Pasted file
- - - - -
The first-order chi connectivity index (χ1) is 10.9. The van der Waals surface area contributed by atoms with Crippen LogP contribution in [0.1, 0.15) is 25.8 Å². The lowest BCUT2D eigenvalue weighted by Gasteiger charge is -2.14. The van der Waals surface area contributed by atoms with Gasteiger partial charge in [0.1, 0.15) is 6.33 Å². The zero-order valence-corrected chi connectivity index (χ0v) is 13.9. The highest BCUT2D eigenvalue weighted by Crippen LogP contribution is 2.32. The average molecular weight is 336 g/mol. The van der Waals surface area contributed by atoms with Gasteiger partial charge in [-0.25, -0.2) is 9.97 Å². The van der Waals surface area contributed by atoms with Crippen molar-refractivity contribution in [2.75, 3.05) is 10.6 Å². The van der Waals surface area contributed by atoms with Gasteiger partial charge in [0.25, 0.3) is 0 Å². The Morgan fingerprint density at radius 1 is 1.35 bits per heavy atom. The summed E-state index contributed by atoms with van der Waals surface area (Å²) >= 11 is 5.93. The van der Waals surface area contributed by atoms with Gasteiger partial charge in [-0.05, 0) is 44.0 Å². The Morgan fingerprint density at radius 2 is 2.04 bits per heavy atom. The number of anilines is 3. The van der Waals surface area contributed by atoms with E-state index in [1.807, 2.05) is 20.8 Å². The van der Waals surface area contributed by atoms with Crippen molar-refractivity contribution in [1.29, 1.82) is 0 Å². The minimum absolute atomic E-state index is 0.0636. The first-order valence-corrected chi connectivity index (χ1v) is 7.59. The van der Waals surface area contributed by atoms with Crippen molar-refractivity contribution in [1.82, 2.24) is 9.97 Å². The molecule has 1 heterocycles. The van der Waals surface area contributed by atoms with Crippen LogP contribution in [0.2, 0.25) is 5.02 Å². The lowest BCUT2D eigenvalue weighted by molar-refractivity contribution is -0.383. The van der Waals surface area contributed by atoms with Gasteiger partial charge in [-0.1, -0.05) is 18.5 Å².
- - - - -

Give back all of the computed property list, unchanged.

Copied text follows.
The first-order chi connectivity index (χ1) is 10.9. The van der Waals surface area contributed by atoms with Crippen LogP contribution in [0.1, 0.15) is 25.8 Å². The lowest BCUT2D eigenvalue weighted by Gasteiger charge is -2.14. The van der Waals surface area contributed by atoms with Gasteiger partial charge in [0.1, 0.15) is 6.33 Å². The zero-order valence-corrected chi connectivity index (χ0v) is 13.9. The highest BCUT2D eigenvalue weighted by Crippen LogP contribution is 2.32. The average molecular weight is 336 g/mol. The van der Waals surface area contributed by atoms with Gasteiger partial charge in [-0.25, -0.2) is 9.97 Å². The van der Waals surface area contributed by atoms with Crippen molar-refractivity contribution in [2.75, 3.05) is 10.6 Å². The van der Waals surface area contributed by atoms with Gasteiger partial charge in [0.25, 0.3) is 0 Å². The Morgan fingerprint density at radius 1 is 1.35 bits per heavy atom. The summed E-state index contributed by atoms with van der Waals surface area (Å²) >= 11 is 5.93. The van der Waals surface area contributed by atoms with Gasteiger partial charge in [-0.05, 0) is 44.0 Å². The Morgan fingerprint density at radius 2 is 2.04 bits per heavy atom. The number of anilines is 3. The van der Waals surface area contributed by atoms with E-state index in [1.807, 2.05) is 20.8 Å². The van der Waals surface area contributed by atoms with Crippen molar-refractivity contribution in [1.29, 1.82) is 0 Å². The minimum absolute atomic E-state index is 0.0636. The first-order valence-corrected chi connectivity index (χ1v) is 7.59. The van der Waals surface area contributed by atoms with Crippen molar-refractivity contribution in [1.82, 2.24) is 9.97 Å². The molecule has 1 heterocycles. The van der Waals surface area contributed by atoms with Crippen LogP contribution in [0.2, 0.25) is 5.02 Å². The lowest BCUT2D eigenvalue weighted by molar-refractivity contribution is -0.383. The van der Waals surface area contributed by atoms with Gasteiger partial charge in [-0.1, -0.05) is 18.5 Å².